About two weeks into the new living arrangement, I had managed to make myself quite comfortable in his cluttered mess deemed "humble abode." One afternoon Taylor came home early from piano lessons, threw himself at the mercy of the kitchenette table ("kitchen" is too dignified of a word for the cooking area, really), and stared at me.

"I've been working all day!" he muffled into the table.

"Good?" I looked up from the sheet music I was teaching myself to read and yelled across the apartment.

"Feed me?" he pathetically begged, throwing himself on the ground, crawling halfway across the room and pretending to die for dramatic effect.

"Are you sure you want me to do that?" I pivoted on the piano stool he actually kept immaculate, as opposed to the rest of the room.

"Just pasta or something. Anything!"

"Oh…kay…" I closed the piano and stepped over piles of scattered papers. "Pasta it is."

I slowly meandered to the kitchen, suspicious of his sudden need to die from food poisoning. Furtively, I'd glance out of the corner of my eye to see him following me. Pretending to know what I was doing, I threw a pot onto the stove and lit it.

"Water," he instructed from the doorway.

"Right," I added two cups of water to the pan and threw in a handful of shell pasta; he didn't believe in spaghetti. I hovered over the quickly boiling pot, waiting for something amazing to happen.

"Sauce?" He teasingly threw his hands in the air. "I like the garlic-tomato."

"You can make your own damn sauce."

"I already know I can cook, I don't need to prove anything," he laughed, enjoying pushing my buttons a little too much.

"Oh, I'm proving myself?" I dug his clean wooden spoon into the tomato-garlic pasta and spattered it on his face. "Are you sure you want that kind, because I see you also have some Alfredo." I reached for the cabinet again.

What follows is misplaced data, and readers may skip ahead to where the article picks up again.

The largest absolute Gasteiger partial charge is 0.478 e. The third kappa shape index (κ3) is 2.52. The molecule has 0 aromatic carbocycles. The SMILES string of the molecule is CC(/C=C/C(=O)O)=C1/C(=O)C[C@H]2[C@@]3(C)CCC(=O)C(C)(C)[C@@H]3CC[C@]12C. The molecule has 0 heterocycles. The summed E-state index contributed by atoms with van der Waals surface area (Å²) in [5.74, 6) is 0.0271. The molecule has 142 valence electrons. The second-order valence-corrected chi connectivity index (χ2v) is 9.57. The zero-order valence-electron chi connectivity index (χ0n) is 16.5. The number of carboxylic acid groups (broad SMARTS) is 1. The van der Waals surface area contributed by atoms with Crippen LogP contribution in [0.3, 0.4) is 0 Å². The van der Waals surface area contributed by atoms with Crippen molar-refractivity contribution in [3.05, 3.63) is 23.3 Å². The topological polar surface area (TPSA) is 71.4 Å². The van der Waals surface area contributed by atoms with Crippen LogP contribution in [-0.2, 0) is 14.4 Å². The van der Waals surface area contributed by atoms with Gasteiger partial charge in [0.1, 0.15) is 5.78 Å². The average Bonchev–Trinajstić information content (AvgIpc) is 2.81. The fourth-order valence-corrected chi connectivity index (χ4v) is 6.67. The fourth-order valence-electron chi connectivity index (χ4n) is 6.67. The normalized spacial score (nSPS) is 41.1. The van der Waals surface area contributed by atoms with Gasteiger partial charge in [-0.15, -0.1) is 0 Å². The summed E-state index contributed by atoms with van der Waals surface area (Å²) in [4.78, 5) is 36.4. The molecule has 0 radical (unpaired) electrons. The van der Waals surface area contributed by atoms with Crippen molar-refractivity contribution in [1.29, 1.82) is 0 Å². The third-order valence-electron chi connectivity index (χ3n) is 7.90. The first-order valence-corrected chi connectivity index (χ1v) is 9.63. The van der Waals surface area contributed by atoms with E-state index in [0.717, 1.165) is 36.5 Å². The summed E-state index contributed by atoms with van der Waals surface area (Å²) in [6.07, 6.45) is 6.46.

When I turned around, my face met his sauce-covered hand as he smeared it on my cheeks. "I'm not sure, what do you think?"

Pulling tomato chunks out of my hair, I furiously turned to the stove and pulled out a shell. I grinned at him, wiped the shell over my face and ate it. "Tomato garlic is fine."

"Good," he ran his hand over his face to remove the splattered dots of sauce. "But I think you missed a spot there." He dug in the pot with the spoon for another shell. Upon sampling from my face, he agreed that I had, for once, made the right decision.

I refused to accept that I was covered in Italian condiments, and proceeded to drain the pasta and place them neatly in a glass bowl. Smiling, I turned to him. Setting the bowl on the small table, I tackled him to the ground, rubbing my paste covered visage on his.

He characteristically squealed like a schoolgirl and tried desperately to shove me off his body. When I refused, he finally gave up and lay in the middle of the petit kitchen. Satisfied, I reached to the table and brought the bowl of pasta to his level.

"I hope you're hungry, you have a lot of sauce to clean up," I rubbed the shell against my forehead and offered it to him. Grossed out, he laughed and accepted.

The first month was flawless like that, as I suppose all first months are. The fear of waking up next to a man I had known for mere days quickly diminished to a habit once we realized talking was an unnecessary part of our relationship. The only time we spoke we were sexual; everything was sexual banter. We had managed to turn mundane activity into foreplay: cooking, dusting, eating, washing clothes, washing dishes, everything was just building anticipation for the next time.

After finally dragging our fatigued corpses out of bed, we'd wander into the kitchen where Taylor worked ceaselessly to make me learn how to cook. At first, his attempts were futile and the kitchen only ended up saturated with flour, egg yolks, and soggy pasta. The only other time I'd actually tried to cook, the pancakes came up runny and yellow and Taylor spent the next half hour relieving himself of their awful memory in the bathroom.

After breakfast, if it wasn't already past noon, Taylor scurried off to various addresses teaching small children and old women how to play the piano. While he was gone, I taught myself to pick up his dirty habits which had amused me. First I acquired the caffeine addiction. Mostly precipitated by its inexpensive cost and endless availability, I started drinking it every hour. Not only did it curb the appetite, but it kept me awake during all those long nights at his jazz club. I knew I was finally damned, though, when I tried balancing a tray of alcoholic beverages and suddenly spilled them in someone's lap due to a piercing withdrawal headache.